Tuesday, June 11, 2013

Its All Wrong. All of It.

Another two-hour bus ride. Another metro ride. Another 10 block-walk. Into that blessed immigration office.
We went straight to the "numberless window."
She was there again, the woman with the angry face. Staring us down over the top rim of her reading glasses. We both smiled real big, unable to think of a worthy compliment to start out the day right.
I slid a serious stack of papers--full of official signatures, seals and evidence of hours upon hours, dollars upon dollars--through the slot in her window.
"Put it in a folder," she looked down at the stack, refusing to touch it.
Breathe, Rebecca. Breathe.
I slipped our battered and torn folder around the stack. At some point in that folder's long life, I had begun to doodle a pig on the front of it, but stopped short of the head. Only its back side and a cute, curly tail were there.
She audibly exhaled through her nose as I slid the stack, now with a folder, through the window opening. My face apparently inspired a great deal of anger in this woman. Either that or she hates immigrants.
AngryFace began to sort through our documents. We couldn't see what she was doing since her desk was significantly lower than the window. She looked up.
"Its all wrong. There is nothing here from the required list."
"Ummm... this list?" Josh held up the list she had told us to retrieve the day before.
"Yeah. You don't have anything here."
I honestly had no idea how to respond. We double-checked that list, carefully marking off each item, gently placing each corresponding document into our stack. I've been in similar situations a time or two before where my reality and the other person's reality were at complete odds and they ended very, very badly.
"What is missing exactly?" my voice was mouse-like. I was desperately trying to give her the power she obviously sought while still trying to get what I needed.
She peered at me over her glasses, "Everything."
How does one respond to this?
"Can you please highlight on this list what is missing?" I gently asked, meek as possible.
"I'll write it down for you," she took out a small slip of yellow paper and began to scribble. I couldn't imagine what in the world she would be writing.
I carefully read her list.
"We have these things," I looked up, softly.
"Where?" AngryFace was in full force.
"Here!" Josh held up the folder. It was his turn to lose his cool. I touched his forearm as he'd done for me the day before.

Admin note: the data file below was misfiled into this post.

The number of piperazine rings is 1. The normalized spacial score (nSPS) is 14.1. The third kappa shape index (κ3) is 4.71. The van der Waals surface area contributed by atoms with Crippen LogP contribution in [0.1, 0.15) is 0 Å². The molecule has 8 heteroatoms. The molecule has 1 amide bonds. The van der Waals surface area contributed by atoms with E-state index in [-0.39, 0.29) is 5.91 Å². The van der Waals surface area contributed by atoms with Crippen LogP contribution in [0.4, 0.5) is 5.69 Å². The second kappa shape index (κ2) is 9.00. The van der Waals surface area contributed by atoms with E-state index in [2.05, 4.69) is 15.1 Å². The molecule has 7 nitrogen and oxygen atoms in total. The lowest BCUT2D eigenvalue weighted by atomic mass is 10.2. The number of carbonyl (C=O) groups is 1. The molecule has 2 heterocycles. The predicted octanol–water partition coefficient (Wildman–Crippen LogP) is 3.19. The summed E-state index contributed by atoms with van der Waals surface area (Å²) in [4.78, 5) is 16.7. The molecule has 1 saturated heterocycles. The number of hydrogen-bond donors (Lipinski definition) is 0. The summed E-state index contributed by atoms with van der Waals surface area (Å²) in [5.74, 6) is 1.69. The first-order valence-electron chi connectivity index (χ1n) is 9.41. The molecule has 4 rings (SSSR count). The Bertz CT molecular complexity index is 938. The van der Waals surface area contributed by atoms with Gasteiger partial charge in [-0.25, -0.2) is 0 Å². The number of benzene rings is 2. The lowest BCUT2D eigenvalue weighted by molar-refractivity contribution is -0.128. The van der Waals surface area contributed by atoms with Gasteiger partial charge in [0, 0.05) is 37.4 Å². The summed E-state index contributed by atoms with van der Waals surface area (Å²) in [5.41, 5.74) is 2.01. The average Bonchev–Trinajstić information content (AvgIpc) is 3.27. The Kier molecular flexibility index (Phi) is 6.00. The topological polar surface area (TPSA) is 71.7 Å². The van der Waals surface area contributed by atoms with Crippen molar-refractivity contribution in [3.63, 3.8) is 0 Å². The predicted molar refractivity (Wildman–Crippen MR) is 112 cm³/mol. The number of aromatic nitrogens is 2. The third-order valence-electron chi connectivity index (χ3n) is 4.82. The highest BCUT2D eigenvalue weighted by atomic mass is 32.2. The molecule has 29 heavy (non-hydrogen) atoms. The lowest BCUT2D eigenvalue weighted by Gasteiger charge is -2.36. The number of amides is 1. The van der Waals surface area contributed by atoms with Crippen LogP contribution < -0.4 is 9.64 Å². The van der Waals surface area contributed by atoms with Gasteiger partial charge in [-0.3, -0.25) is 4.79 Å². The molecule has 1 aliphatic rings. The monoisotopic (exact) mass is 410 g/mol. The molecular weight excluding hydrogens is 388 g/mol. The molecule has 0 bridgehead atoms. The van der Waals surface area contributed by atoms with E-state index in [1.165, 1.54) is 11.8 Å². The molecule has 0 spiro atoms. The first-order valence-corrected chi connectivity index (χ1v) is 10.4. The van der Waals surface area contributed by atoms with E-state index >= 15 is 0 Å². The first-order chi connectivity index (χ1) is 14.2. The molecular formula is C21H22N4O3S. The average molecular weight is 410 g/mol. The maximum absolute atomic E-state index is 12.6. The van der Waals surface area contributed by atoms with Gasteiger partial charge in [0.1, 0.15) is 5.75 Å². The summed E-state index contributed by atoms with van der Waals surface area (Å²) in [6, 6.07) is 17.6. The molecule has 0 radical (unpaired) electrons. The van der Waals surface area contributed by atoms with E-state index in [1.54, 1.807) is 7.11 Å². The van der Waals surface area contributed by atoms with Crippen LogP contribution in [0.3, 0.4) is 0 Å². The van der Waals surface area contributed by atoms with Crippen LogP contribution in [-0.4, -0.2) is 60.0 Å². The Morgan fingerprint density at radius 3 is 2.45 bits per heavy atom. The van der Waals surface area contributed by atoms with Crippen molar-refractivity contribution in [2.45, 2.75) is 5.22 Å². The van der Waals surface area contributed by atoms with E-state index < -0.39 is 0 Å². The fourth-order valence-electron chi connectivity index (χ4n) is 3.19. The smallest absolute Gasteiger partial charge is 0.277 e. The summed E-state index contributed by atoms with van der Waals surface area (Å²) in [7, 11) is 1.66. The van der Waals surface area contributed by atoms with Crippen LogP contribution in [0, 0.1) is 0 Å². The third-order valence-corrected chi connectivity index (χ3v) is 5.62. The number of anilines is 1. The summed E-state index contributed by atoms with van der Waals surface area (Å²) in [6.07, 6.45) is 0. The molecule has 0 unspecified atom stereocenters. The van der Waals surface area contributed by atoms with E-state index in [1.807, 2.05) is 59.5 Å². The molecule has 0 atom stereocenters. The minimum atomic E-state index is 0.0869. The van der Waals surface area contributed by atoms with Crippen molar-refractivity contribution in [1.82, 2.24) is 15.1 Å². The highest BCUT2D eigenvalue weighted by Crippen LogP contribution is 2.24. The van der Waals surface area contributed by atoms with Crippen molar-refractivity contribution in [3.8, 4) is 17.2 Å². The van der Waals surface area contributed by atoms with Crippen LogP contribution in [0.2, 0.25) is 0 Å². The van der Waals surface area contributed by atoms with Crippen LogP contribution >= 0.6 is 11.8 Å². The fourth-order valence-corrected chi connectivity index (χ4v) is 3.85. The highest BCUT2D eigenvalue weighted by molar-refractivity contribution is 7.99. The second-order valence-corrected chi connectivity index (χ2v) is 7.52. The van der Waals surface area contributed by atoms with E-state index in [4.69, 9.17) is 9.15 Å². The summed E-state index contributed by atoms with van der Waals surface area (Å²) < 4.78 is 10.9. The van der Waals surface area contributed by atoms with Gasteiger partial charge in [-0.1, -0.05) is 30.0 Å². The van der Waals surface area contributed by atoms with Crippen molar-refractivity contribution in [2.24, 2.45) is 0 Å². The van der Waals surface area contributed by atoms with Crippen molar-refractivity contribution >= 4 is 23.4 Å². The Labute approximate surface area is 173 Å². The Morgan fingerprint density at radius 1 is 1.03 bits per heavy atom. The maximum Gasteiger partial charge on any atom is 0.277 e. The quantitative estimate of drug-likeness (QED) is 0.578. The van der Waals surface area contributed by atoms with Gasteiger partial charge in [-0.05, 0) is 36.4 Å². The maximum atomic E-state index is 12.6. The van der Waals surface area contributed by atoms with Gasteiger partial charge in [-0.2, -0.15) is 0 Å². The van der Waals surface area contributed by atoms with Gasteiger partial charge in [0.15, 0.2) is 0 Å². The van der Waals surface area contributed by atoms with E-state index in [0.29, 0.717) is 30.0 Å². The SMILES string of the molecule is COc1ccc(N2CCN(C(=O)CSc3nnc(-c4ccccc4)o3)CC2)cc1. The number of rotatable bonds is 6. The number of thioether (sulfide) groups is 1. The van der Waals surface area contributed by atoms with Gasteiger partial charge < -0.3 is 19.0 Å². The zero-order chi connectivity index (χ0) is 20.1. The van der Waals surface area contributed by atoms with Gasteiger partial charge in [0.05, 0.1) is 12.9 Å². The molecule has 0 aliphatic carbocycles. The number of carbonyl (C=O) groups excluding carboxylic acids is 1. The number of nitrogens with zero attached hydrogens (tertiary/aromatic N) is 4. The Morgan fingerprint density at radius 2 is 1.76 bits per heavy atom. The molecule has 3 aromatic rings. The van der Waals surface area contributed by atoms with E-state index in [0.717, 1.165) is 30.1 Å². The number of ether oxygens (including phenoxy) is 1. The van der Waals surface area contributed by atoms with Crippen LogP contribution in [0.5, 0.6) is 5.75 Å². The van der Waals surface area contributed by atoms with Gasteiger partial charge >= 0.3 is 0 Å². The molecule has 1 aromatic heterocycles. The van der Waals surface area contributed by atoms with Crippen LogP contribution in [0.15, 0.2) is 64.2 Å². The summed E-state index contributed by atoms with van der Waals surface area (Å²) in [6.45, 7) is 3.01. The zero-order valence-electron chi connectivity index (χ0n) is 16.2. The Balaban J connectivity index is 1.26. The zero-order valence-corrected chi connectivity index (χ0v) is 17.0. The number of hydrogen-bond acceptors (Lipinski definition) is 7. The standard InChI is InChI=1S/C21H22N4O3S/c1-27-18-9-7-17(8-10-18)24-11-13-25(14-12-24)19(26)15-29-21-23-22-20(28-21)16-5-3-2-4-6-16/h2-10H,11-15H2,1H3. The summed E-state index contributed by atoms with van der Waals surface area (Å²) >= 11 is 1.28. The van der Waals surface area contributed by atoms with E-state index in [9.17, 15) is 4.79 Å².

"You know what? I'm going to take a break. You get organized," AngryFace pointed her finger at us and walked out.
In classic Dominican "line" culture, a crowd had gathered around us, leaning in on every word, completely forgetting their own immigration issues they'd come to sort out. Despite the fact that we were in the immigration office, most people in the lines are Dominicans. Lawyers and lawyer's minions. Because no one else seems to be stupid enough to try this on their own.
They all tried to explain to us that we were wrong. And, being on level footing with them, we were able to explain that yes, we had everything on the list. Oh, and the letter from a guarantor? We had two of those. They stood back slightly, surprised. Then each offered their services to us as lawyers on our behalf. Hmm.
AngryFace returned still chewing on a cookie.
"Are you organized now? Give me your papers." I was a child being scolded by some acquaintance of my parents who never came around. Who is this woman?
"Would you like the papers from your list or the whole folder again?" I asked, slightly emboldened.
"All of it. Give it to me."
I dutifully handed over the same folder with the same exact papers in it. This time she stood at the window leafing through the papers so we could see what she was doing.
AngryFace looked over her glasses again while vigorously flipping through the papers, "Are you married? I don't see a marriage certificate here."
I nodded and slipped my hand through the slot in the glass stopping her frantic flipping.
"Its here," I said, guiding her back to the front of the stack.
"What about your birth certificates and their translations? Those aren't here."
Again, I slid my hand through and pointed them out.
"What about your guarantee letter?"
Again, I showed it to her.
"I need the original," AngryFace was determined to win this one.
Josh stepped in, "The Dominican Consulate accepted everything that is here."
"They're different. They don't issue residency visas."